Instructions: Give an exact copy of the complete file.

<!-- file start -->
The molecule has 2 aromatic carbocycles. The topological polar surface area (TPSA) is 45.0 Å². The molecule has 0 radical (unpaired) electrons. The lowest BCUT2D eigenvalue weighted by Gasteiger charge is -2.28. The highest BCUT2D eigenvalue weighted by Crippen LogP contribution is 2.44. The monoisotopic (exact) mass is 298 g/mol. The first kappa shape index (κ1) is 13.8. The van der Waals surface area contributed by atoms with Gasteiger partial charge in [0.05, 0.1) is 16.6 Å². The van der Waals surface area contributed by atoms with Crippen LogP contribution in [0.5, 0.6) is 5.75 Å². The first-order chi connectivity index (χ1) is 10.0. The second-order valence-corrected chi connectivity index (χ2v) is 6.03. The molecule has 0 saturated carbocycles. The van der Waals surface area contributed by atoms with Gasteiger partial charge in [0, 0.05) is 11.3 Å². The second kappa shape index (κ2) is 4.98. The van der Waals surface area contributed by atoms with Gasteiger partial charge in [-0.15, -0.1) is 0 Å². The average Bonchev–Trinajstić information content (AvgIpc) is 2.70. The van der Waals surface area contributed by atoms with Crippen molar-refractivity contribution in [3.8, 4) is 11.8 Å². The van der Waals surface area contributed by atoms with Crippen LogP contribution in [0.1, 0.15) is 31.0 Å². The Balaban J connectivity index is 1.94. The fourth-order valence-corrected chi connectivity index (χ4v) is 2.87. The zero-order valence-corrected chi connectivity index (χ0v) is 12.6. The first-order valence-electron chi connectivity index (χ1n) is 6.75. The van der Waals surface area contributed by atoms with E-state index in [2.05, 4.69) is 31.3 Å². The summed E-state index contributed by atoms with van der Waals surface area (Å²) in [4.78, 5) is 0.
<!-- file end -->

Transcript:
The molecule has 2 aromatic carbocycles. The topological polar surface area (TPSA) is 45.0 Å². The molecule has 0 radical (unpaired) electrons. The lowest BCUT2D eigenvalue weighted by Gasteiger charge is -2.28. The highest BCUT2D eigenvalue weighted by Crippen LogP contribution is 2.44. The monoisotopic (exact) mass is 298 g/mol. The first kappa shape index (κ1) is 13.8. The van der Waals surface area contributed by atoms with Gasteiger partial charge in [0.05, 0.1) is 16.6 Å². The van der Waals surface area contributed by atoms with Crippen LogP contribution in [0.5, 0.6) is 5.75 Å². The first-order chi connectivity index (χ1) is 10.0. The second-order valence-corrected chi connectivity index (χ2v) is 6.03. The molecule has 0 saturated carbocycles. The van der Waals surface area contributed by atoms with Gasteiger partial charge in [0, 0.05) is 11.3 Å². The second kappa shape index (κ2) is 4.98. The van der Waals surface area contributed by atoms with Gasteiger partial charge in [-0.15, -0.1) is 0 Å². The average Bonchev–Trinajstić information content (AvgIpc) is 2.70. The van der Waals surface area contributed by atoms with Crippen molar-refractivity contribution in [3.8, 4) is 11.8 Å². The van der Waals surface area contributed by atoms with Crippen LogP contribution in [0.1, 0.15) is 31.0 Å². The Balaban J connectivity index is 1.94. The fourth-order valence-corrected chi connectivity index (χ4v) is 2.87. The zero-order valence-corrected chi connectivity index (χ0v) is 12.6. The first-order valence-electron chi connectivity index (χ1n) is 6.75. The van der Waals surface area contributed by atoms with E-state index in [2.05, 4.69) is 31.3 Å². The summed E-state index contributed by atoms with van der Waals surface area (Å²) in [4.78, 5) is 0.